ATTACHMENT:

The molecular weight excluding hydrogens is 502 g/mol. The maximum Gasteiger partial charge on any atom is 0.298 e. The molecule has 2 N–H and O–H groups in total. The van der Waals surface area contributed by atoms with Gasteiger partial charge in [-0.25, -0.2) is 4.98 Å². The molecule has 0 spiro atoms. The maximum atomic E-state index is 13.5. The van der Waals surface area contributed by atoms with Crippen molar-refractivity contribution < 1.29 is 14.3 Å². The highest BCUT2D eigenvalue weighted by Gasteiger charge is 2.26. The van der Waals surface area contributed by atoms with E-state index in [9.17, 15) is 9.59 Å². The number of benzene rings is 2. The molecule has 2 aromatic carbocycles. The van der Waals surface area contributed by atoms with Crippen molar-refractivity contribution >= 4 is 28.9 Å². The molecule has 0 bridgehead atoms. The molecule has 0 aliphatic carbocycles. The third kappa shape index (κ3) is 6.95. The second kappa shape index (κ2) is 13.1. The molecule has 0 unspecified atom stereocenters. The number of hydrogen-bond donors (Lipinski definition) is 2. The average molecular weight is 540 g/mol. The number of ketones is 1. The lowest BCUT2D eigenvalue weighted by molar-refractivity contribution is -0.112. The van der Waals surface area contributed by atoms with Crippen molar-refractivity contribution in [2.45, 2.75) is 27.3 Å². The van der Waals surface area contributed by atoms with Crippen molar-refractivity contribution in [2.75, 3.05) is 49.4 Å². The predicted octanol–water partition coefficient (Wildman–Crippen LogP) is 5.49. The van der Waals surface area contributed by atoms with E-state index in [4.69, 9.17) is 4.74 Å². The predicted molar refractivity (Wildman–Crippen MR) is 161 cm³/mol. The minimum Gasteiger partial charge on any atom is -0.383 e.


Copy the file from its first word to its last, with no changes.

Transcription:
The molecular weight excluding hydrogens is 502 g/mol. The maximum Gasteiger partial charge on any atom is 0.298 e. The molecule has 2 N–H and O–H groups in total. The van der Waals surface area contributed by atoms with Gasteiger partial charge in [-0.25, -0.2) is 4.98 Å². The molecule has 0 spiro atoms. The maximum atomic E-state index is 13.5. The van der Waals surface area contributed by atoms with Crippen molar-refractivity contribution < 1.29 is 14.3 Å². The highest BCUT2D eigenvalue weighted by Gasteiger charge is 2.26. The van der Waals surface area contributed by atoms with E-state index in [9.17, 15) is 9.59 Å². The number of benzene rings is 2. The molecule has 2 aromatic carbocycles. The van der Waals surface area contributed by atoms with Crippen molar-refractivity contribution >= 4 is 28.9 Å². The molecule has 0 bridgehead atoms. The molecule has 0 aliphatic carbocycles. The third kappa shape index (κ3) is 6.95. The second kappa shape index (κ2) is 13.1. The molecule has 0 unspecified atom stereocenters. The number of hydrogen-bond donors (Lipinski definition) is 2. The average molecular weight is 540 g/mol. The number of ketones is 1. The lowest BCUT2D eigenvalue weighted by molar-refractivity contribution is -0.112. The van der Waals surface area contributed by atoms with Crippen molar-refractivity contribution in [2.45, 2.75) is 27.3 Å². The van der Waals surface area contributed by atoms with Crippen molar-refractivity contribution in [2.75, 3.05) is 49.4 Å². The predicted octanol–water partition coefficient (Wildman–Crippen LogP) is 5.49. The van der Waals surface area contributed by atoms with E-state index in [4.69, 9.17) is 4.74 Å². The predicted molar refractivity (Wildman–Crippen MR) is 161 cm³/mol. The minimum Gasteiger partial charge on any atom is -0.383 e.